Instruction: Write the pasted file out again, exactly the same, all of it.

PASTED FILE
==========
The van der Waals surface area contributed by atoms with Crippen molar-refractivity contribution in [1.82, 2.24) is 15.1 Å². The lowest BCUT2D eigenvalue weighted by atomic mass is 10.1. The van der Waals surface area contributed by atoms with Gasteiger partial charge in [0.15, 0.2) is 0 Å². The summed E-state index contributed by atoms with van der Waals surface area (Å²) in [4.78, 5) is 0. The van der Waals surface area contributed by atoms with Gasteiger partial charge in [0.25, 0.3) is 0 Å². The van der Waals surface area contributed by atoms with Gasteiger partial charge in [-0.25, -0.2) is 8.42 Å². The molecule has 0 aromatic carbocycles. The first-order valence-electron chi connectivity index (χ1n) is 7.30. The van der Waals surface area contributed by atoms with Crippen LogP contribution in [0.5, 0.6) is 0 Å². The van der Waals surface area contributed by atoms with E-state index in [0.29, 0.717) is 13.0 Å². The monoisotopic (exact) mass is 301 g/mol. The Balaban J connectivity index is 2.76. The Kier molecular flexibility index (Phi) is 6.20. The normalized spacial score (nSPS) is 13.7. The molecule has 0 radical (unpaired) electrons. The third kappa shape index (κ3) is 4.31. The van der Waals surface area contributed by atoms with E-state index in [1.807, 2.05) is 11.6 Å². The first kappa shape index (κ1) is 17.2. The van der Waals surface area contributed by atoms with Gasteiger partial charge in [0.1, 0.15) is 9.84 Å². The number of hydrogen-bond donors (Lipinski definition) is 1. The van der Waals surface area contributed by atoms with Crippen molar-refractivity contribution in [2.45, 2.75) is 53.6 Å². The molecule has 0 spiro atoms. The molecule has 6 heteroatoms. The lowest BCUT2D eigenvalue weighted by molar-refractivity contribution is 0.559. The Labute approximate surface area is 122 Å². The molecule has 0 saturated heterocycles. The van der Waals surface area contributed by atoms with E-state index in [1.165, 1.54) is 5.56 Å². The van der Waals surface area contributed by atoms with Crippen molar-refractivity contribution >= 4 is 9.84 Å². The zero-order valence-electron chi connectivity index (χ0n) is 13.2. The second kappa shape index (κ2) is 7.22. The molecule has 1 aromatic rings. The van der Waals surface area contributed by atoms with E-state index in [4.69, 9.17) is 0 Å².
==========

The van der Waals surface area contributed by atoms with Crippen molar-refractivity contribution in [1.82, 2.24) is 15.1 Å². The lowest BCUT2D eigenvalue weighted by atomic mass is 10.1. The van der Waals surface area contributed by atoms with Gasteiger partial charge in [0.15, 0.2) is 0 Å². The summed E-state index contributed by atoms with van der Waals surface area (Å²) in [4.78, 5) is 0. The van der Waals surface area contributed by atoms with Gasteiger partial charge in [0.25, 0.3) is 0 Å². The van der Waals surface area contributed by atoms with Gasteiger partial charge in [-0.25, -0.2) is 8.42 Å². The molecule has 0 aromatic carbocycles. The first-order valence-electron chi connectivity index (χ1n) is 7.30. The van der Waals surface area contributed by atoms with Crippen LogP contribution in [0.5, 0.6) is 0 Å². The van der Waals surface area contributed by atoms with E-state index in [0.29, 0.717) is 13.0 Å². The monoisotopic (exact) mass is 301 g/mol. The Balaban J connectivity index is 2.76. The Kier molecular flexibility index (Phi) is 6.20. The normalized spacial score (nSPS) is 13.7. The molecule has 0 radical (unpaired) electrons. The third kappa shape index (κ3) is 4.31. The van der Waals surface area contributed by atoms with E-state index in [1.807, 2.05) is 11.6 Å². The first kappa shape index (κ1) is 17.2. The van der Waals surface area contributed by atoms with Gasteiger partial charge in [0.1, 0.15) is 9.84 Å². The number of hydrogen-bond donors (Lipinski definition) is 1. The van der Waals surface area contributed by atoms with Crippen molar-refractivity contribution in [2.45, 2.75) is 53.6 Å². The molecule has 0 spiro atoms. The molecule has 6 heteroatoms. The lowest BCUT2D eigenvalue weighted by molar-refractivity contribution is 0.559. The Labute approximate surface area is 122 Å². The molecule has 0 saturated heterocycles. The van der Waals surface area contributed by atoms with E-state index in [1.165, 1.54) is 5.56 Å². The van der Waals surface area contributed by atoms with Crippen molar-refractivity contribution >= 4 is 9.84 Å². The zero-order valence-electron chi connectivity index (χ0n) is 13.2. The second kappa shape index (κ2) is 7.22. The molecule has 1 aromatic rings. The van der Waals surface area contributed by atoms with E-state index in [4.69, 9.17) is 0 Å².